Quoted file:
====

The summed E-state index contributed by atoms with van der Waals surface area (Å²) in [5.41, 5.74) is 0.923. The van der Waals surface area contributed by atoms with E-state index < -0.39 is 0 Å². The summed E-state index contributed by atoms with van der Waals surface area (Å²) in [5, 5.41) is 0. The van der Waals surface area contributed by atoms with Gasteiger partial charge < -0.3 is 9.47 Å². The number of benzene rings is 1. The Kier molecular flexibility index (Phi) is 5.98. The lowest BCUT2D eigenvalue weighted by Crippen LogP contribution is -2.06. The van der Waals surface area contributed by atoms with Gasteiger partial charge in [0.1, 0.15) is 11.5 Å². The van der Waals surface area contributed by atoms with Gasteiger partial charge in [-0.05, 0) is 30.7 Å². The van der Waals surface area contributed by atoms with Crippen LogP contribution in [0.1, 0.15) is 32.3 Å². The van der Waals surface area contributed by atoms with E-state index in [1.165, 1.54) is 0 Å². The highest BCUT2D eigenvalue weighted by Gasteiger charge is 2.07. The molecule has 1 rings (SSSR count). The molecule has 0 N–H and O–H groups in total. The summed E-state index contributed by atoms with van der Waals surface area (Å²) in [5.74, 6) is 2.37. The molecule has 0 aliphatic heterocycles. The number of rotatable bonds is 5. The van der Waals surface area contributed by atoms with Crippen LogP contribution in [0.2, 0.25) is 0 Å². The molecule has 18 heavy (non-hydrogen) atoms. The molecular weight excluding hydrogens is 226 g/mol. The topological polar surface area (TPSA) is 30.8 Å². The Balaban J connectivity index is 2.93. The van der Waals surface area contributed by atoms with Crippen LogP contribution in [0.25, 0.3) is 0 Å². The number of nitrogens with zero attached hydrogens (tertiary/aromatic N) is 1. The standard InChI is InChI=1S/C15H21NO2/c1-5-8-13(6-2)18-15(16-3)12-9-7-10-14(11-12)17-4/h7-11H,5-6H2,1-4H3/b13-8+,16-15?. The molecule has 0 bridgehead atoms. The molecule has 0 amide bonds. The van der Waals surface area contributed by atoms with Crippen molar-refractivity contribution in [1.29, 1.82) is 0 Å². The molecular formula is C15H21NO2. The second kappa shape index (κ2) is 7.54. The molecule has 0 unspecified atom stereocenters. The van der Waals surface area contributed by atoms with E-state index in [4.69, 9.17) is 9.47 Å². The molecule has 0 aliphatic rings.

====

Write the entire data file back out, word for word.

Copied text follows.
The summed E-state index contributed by atoms with van der Waals surface area (Å²) in [5.41, 5.74) is 0.923. The van der Waals surface area contributed by atoms with E-state index < -0.39 is 0 Å². The summed E-state index contributed by atoms with van der Waals surface area (Å²) in [5, 5.41) is 0. The van der Waals surface area contributed by atoms with Gasteiger partial charge < -0.3 is 9.47 Å². The number of benzene rings is 1. The Kier molecular flexibility index (Phi) is 5.98. The lowest BCUT2D eigenvalue weighted by Crippen LogP contribution is -2.06. The van der Waals surface area contributed by atoms with Gasteiger partial charge in [0.1, 0.15) is 11.5 Å². The van der Waals surface area contributed by atoms with Gasteiger partial charge in [-0.05, 0) is 30.7 Å². The van der Waals surface area contributed by atoms with Crippen LogP contribution in [0.1, 0.15) is 32.3 Å². The van der Waals surface area contributed by atoms with E-state index in [1.165, 1.54) is 0 Å². The highest BCUT2D eigenvalue weighted by Gasteiger charge is 2.07. The molecule has 1 rings (SSSR count). The molecule has 0 N–H and O–H groups in total. The summed E-state index contributed by atoms with van der Waals surface area (Å²) in [5.74, 6) is 2.37. The molecule has 0 aliphatic heterocycles. The number of rotatable bonds is 5. The van der Waals surface area contributed by atoms with Crippen LogP contribution in [0.2, 0.25) is 0 Å². The molecule has 18 heavy (non-hydrogen) atoms. The molecular weight excluding hydrogens is 226 g/mol. The topological polar surface area (TPSA) is 30.8 Å². The Balaban J connectivity index is 2.93. The van der Waals surface area contributed by atoms with Crippen LogP contribution in [0.25, 0.3) is 0 Å². The number of nitrogens with zero attached hydrogens (tertiary/aromatic N) is 1. The standard InChI is InChI=1S/C15H21NO2/c1-5-8-13(6-2)18-15(16-3)12-9-7-10-14(11-12)17-4/h7-11H,5-6H2,1-4H3/b13-8+,16-15?. The molecule has 0 bridgehead atoms. The molecule has 0 amide bonds. The van der Waals surface area contributed by atoms with Crippen molar-refractivity contribution in [1.29, 1.82) is 0 Å². The molecular formula is C15H21NO2. The second kappa shape index (κ2) is 7.54. The molecule has 0 unspecified atom stereocenters. The van der Waals surface area contributed by atoms with E-state index in [4.69, 9.17) is 9.47 Å². The molecule has 0 aliphatic rings.